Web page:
A Culture of Fear

Scanning the headlines on my news feed, I read of disaster after disaster. From people being buried alive under collapsing buildings, floods and tornadoes, and seemingly random shootings, to fires, earthquakes, and the massacre of innocent civilians, the world is falling apart.

Listening to the news, you might think you’re going to die any moment. It could be from something you ate. Everything is bad for us. Even foods that were considered beneficial ten or twenty years ago (such as soy) are now touted as dangerous to our health.

You can’t go to this country or that country because you might be assaulted, blown up, or kidnapped. Here at home, our government is spying on its own citizens. And I just read that the next “fiscal cliff” is coming in late February.

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It’s Still Junk Food

I was looking through an old cookbook, circa 1955, snickering at all the recipes for Jello “salads” and casseroles laced with cream of mushroom soup (with crushed saltines on top). It was a cuisine based on white bread, white potatoes, and white rice. I grew up on this sort of diet. My mom was the consummate consumer, enthusiastically trying every new mix that Betty Crocker could come up with.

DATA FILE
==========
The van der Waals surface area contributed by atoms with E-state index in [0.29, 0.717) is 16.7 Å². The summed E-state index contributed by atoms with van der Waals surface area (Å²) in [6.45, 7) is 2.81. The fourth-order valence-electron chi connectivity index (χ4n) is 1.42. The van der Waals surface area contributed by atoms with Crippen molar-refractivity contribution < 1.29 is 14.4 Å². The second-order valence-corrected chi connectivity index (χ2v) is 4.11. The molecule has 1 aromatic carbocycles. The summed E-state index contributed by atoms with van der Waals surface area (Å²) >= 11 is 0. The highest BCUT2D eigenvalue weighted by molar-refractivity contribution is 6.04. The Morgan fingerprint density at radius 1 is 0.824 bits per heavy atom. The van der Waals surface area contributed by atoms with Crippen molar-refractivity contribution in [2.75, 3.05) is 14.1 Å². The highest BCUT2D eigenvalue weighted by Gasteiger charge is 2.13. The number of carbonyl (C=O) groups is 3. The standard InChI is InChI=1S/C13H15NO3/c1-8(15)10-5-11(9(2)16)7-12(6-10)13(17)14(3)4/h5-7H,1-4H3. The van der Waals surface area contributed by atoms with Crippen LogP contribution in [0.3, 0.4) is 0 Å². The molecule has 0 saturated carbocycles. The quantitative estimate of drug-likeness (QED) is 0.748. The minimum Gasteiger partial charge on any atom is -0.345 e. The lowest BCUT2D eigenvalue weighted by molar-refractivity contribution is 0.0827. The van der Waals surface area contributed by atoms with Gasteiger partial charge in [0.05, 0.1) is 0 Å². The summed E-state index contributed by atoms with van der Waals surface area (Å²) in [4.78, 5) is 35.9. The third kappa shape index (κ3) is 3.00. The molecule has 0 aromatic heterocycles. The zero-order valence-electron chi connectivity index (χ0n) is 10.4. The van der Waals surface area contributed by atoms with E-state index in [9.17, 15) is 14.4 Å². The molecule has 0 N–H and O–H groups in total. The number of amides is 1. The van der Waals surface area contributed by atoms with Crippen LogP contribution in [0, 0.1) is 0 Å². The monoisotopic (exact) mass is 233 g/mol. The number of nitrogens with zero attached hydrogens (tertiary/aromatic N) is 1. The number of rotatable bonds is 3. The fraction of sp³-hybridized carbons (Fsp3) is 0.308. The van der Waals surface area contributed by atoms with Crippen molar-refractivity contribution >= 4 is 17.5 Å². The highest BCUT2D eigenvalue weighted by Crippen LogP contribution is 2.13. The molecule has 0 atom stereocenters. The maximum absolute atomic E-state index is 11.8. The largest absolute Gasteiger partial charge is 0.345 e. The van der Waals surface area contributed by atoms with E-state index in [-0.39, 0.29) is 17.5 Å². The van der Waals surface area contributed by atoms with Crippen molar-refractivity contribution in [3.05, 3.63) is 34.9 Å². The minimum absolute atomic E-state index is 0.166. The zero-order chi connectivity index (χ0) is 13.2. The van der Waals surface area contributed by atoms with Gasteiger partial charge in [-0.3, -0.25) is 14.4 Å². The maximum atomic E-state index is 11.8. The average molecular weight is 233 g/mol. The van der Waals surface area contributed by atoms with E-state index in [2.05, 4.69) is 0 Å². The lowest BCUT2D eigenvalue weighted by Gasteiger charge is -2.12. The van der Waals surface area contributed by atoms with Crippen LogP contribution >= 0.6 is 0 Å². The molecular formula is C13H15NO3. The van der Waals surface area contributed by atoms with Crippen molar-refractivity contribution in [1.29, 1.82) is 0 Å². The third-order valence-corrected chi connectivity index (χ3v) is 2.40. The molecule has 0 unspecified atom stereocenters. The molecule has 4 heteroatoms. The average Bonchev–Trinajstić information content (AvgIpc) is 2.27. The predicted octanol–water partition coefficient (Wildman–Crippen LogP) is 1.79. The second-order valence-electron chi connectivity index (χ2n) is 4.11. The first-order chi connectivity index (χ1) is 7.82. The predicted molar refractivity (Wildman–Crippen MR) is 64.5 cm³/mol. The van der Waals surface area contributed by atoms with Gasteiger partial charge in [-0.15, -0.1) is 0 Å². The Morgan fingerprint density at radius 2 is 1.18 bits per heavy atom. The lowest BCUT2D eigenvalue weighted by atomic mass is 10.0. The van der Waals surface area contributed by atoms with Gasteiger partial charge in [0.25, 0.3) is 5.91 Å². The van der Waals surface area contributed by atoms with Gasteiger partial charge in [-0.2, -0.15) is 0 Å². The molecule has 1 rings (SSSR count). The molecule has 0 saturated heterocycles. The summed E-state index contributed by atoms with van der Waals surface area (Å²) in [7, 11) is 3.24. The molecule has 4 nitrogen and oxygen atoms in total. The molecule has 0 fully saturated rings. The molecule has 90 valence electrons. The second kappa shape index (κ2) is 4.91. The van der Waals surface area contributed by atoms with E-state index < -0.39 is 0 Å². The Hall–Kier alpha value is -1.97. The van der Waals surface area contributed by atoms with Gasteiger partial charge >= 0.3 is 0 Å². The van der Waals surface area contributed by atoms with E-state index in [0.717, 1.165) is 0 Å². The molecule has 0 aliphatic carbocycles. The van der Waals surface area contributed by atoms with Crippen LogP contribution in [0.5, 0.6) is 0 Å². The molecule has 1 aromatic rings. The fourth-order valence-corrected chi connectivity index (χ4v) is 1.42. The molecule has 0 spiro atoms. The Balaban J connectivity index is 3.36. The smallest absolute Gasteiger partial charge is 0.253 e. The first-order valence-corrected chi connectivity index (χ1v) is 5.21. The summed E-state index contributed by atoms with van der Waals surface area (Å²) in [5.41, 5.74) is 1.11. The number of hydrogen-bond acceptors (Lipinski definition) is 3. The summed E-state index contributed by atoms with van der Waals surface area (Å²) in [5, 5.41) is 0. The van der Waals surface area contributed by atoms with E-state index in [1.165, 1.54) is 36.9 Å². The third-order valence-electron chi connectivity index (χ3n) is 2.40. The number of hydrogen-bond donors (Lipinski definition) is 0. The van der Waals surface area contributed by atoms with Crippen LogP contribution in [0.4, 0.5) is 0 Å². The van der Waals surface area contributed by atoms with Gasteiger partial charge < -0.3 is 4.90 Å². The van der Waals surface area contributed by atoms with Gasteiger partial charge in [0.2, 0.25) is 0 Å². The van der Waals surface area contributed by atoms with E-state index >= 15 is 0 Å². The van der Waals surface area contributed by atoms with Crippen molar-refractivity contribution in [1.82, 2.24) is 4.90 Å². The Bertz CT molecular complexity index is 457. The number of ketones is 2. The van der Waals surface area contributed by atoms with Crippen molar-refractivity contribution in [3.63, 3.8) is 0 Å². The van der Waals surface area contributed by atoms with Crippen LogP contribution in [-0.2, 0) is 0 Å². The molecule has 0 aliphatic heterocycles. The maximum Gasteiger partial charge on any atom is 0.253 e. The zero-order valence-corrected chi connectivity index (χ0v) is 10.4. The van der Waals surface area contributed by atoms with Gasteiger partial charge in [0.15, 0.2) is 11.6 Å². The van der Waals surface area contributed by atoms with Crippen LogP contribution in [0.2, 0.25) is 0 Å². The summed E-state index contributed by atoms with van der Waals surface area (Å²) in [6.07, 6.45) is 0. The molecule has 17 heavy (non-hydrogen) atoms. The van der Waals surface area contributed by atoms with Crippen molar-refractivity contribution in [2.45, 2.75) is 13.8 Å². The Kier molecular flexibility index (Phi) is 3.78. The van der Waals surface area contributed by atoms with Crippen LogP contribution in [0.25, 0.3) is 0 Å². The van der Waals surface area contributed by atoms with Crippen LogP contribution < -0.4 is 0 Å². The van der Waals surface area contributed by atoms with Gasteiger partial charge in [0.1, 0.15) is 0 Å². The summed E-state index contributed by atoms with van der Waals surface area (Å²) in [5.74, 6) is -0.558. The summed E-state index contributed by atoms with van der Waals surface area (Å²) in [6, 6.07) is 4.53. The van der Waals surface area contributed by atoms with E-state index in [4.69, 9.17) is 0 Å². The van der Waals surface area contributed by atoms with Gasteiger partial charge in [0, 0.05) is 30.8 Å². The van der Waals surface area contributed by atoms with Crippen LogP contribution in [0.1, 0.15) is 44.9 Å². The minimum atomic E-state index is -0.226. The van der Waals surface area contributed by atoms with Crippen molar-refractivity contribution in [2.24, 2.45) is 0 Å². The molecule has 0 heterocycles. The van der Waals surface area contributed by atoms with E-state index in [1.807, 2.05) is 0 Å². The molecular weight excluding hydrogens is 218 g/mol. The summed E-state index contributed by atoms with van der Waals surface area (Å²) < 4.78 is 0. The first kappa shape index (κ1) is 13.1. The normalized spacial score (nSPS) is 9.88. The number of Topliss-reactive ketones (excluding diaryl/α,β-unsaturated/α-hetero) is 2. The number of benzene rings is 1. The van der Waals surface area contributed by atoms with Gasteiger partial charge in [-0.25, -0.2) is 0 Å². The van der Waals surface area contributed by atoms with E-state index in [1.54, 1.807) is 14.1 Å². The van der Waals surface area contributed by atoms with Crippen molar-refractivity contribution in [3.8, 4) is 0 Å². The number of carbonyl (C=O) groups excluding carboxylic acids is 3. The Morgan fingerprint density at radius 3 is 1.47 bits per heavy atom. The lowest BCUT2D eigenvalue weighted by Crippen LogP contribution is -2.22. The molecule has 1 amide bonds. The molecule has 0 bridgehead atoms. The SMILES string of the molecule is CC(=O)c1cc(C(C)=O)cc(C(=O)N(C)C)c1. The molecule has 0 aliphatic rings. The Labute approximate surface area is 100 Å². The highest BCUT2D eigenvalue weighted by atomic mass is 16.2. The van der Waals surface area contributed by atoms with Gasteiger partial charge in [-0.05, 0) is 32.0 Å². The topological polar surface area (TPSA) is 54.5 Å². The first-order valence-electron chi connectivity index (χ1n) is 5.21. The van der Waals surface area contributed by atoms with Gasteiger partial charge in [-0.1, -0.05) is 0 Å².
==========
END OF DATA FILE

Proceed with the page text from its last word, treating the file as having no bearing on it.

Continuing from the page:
Of course, these days we are much more nutritionally savvy. We eat whole wheat bread, sweet potatoes, and brown rice. Our fruits and veggies are organic. We shun junk food. Our consciences are clear. Right? Then explain this:

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Living Responsibly

Social justice. Healthy lifestyles. Environmental stewardship. Sometimes it’s awfully hard to pull it all together….

My phone alarm chirps, waking me from dreams of tropical beaches complete with coconut palms, perfect waves, and a bathing suit figure. It’s morning, six o’clock. Time to get out of bed and start another day of responsible living.

I reach over to turn off the electric blanket. Yes, it’s electric. Is that environmentally correct? It uses electricity, and we’re trying to conserve. Yet, we’re able to keep the house cooler, turning the heat off at night even in the middle of winter. Surely that saves more energy than my blanket uses.

Dragging myself out of bed, I stumble towards the shower. The water feels wonderful, but I don’t want to take too long—that hot water is a precious, limited resource. I reach for the soap and shampoo. Wait—were they tested on animals? I’d better read the label. Should I use a disposable razor? All that plastic will end up in the landfill. Maybe I should just opt for hairy legs.

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